Some of the most interesting historical structures in the region remain unknown and unseen by today’s visitors along the Mississippi River. They served their purpose well for 50 years, then disappeared into the depths of the river, reminding us of their existence with subtle fluctuations in the water surface.

These structures are wing dams, built with federal funds under the supervision of the U.S. Army Corps of Engineers during the late 19th and early 20th centuries. Some 1,900 wing dams and closing dams, both known as “river training structures” by the U.S. Army Corps of Engineers, were built as part of the first attempts to control the depth of the Mississippi River and maintain a navigation channel.

“Shortly after the Civil War, we were authorized to start looking at ways to provide a consistent water level,” said Brad Perkl, archeologist with the U.S. Army Corps of Engineers, St. Paul District. “I think the first wing dam was built about 1873, and the idea was to try to direct the water into the main channel.”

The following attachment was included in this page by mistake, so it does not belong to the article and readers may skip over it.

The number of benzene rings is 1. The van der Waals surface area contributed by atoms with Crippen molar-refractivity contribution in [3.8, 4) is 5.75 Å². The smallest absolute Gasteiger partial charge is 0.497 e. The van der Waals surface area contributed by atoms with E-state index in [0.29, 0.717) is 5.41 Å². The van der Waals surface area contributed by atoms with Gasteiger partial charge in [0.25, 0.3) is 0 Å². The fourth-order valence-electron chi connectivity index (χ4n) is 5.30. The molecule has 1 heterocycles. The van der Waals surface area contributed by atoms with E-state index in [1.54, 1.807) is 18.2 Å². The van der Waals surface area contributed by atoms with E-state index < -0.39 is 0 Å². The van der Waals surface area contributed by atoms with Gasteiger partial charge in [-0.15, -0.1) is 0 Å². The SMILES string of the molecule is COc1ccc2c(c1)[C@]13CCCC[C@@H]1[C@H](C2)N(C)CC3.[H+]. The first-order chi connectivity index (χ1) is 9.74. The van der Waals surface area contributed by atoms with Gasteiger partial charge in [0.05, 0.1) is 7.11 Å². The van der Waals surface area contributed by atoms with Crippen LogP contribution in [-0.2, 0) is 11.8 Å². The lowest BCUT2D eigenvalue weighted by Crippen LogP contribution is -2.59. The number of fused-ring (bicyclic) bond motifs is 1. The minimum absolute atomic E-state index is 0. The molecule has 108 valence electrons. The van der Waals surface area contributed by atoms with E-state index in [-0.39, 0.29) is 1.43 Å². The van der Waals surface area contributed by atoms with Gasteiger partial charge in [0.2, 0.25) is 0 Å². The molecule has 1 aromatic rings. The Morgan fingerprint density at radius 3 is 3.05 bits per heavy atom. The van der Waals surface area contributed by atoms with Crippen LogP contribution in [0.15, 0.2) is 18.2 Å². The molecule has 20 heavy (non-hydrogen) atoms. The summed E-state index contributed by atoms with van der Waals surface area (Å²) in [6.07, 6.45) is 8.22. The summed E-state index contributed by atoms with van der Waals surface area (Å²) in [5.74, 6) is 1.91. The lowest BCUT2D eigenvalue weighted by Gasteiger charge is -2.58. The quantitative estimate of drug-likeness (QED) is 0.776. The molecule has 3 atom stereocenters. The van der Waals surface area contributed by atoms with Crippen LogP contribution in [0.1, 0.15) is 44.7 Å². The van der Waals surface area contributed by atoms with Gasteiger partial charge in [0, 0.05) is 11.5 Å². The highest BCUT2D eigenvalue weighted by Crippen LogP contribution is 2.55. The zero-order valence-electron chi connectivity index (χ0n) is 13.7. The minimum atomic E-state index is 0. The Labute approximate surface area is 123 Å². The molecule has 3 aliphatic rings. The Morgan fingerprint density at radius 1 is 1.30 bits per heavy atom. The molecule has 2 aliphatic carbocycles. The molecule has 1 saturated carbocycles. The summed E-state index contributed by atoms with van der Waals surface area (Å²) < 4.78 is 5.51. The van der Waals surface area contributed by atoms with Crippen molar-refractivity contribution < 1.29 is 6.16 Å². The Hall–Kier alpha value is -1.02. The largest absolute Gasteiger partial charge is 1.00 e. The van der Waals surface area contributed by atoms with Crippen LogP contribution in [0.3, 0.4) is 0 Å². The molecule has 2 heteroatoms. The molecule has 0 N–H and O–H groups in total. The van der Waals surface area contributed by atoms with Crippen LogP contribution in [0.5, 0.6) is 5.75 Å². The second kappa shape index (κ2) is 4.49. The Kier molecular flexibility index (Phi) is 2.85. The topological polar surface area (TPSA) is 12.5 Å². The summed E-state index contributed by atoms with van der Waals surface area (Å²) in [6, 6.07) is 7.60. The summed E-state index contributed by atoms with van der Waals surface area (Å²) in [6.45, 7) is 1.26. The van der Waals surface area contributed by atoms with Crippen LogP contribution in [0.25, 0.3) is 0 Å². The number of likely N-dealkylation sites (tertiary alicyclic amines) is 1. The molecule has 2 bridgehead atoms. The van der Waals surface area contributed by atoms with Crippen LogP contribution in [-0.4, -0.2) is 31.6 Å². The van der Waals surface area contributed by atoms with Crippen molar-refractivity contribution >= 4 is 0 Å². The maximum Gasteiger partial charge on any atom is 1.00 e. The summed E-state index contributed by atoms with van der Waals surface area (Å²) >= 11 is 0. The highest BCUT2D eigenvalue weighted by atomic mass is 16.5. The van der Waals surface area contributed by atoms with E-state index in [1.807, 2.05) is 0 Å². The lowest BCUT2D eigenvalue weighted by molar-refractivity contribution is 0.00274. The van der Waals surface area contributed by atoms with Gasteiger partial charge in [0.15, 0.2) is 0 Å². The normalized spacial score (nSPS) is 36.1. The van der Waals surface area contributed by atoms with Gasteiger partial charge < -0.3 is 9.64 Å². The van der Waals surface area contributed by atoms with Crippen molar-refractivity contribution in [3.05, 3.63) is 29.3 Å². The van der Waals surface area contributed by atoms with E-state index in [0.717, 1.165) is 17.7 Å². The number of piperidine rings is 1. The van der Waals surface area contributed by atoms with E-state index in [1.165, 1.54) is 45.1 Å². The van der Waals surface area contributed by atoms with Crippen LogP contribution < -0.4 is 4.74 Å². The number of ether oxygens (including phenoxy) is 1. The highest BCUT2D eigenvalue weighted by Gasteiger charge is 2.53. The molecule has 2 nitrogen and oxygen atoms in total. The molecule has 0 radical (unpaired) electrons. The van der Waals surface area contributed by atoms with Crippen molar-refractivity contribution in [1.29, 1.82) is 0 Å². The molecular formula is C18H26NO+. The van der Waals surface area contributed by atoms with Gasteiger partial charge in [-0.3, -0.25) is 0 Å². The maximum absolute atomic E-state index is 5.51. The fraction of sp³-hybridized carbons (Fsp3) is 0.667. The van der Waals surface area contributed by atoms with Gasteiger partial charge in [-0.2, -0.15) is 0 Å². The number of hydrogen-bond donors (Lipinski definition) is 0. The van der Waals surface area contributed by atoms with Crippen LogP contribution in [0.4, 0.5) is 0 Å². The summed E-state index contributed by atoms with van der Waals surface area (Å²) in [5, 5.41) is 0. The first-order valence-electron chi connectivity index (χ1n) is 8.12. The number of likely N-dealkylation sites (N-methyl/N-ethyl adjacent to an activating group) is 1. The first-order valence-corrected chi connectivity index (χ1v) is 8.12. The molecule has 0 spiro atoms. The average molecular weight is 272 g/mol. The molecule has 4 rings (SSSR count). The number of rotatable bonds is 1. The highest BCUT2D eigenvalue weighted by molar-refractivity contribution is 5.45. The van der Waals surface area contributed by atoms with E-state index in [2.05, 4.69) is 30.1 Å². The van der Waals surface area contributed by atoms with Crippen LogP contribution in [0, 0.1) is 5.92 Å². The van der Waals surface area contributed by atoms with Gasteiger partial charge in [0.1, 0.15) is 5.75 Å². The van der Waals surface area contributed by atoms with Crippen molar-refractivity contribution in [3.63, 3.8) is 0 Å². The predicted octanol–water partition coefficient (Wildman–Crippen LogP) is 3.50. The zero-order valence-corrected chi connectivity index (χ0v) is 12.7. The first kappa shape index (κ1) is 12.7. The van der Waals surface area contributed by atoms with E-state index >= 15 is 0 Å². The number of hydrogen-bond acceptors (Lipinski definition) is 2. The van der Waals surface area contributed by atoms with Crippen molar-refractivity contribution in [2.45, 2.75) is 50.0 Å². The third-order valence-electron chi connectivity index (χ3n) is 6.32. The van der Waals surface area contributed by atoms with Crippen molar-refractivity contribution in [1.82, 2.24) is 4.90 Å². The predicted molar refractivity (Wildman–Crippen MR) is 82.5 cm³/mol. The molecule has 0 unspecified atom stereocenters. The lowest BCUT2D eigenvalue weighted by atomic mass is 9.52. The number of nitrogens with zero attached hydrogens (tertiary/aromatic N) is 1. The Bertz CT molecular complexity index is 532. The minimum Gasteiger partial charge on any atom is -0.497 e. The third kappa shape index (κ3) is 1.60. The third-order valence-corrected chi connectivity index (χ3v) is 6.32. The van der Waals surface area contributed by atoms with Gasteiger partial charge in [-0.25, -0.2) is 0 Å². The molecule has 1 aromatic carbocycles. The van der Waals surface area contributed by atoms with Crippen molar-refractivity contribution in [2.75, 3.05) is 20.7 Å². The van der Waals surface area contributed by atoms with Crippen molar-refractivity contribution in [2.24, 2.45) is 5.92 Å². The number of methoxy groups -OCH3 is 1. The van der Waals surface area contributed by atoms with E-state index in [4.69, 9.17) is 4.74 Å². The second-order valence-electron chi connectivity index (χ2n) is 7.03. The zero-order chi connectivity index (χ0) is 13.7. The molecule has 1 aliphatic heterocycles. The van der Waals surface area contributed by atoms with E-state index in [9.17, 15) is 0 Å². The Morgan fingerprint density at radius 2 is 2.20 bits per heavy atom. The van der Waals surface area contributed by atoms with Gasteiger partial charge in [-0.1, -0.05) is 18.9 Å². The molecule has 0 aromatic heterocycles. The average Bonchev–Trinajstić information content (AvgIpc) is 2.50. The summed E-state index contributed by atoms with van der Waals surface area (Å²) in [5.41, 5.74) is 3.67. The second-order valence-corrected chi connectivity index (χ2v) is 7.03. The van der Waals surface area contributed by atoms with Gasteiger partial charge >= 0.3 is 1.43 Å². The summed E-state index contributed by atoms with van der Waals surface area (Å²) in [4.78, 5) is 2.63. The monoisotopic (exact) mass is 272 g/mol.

This process of constricting the river caused it to scour the bottom, moving sediment farther downstream until it encountered slower moving water along the banks in the spaces between wing dams and settled there. Similar river improvements had been used by German, French, and Dutch engineers on their rivers, according to John Anfinson in his book “The River We Have Wrought,” and the method used by the Germans featuring rock and brush dams seemed like a good match for the Mississippi River.

Wing dams were designed to divert the flow of water to help scour the navigation channel. Here a crew uses a summer day to haul extra rocks out to reinforce a wing dam. Photo courtesy of the Winona Historical Society
Wing dams were designed to divert the flow of water to help scour the navigation channel. Here a crew uses a summer day to haul extra rocks out to reinforce a wing dam. Photo courtesy of the Winona Historical Society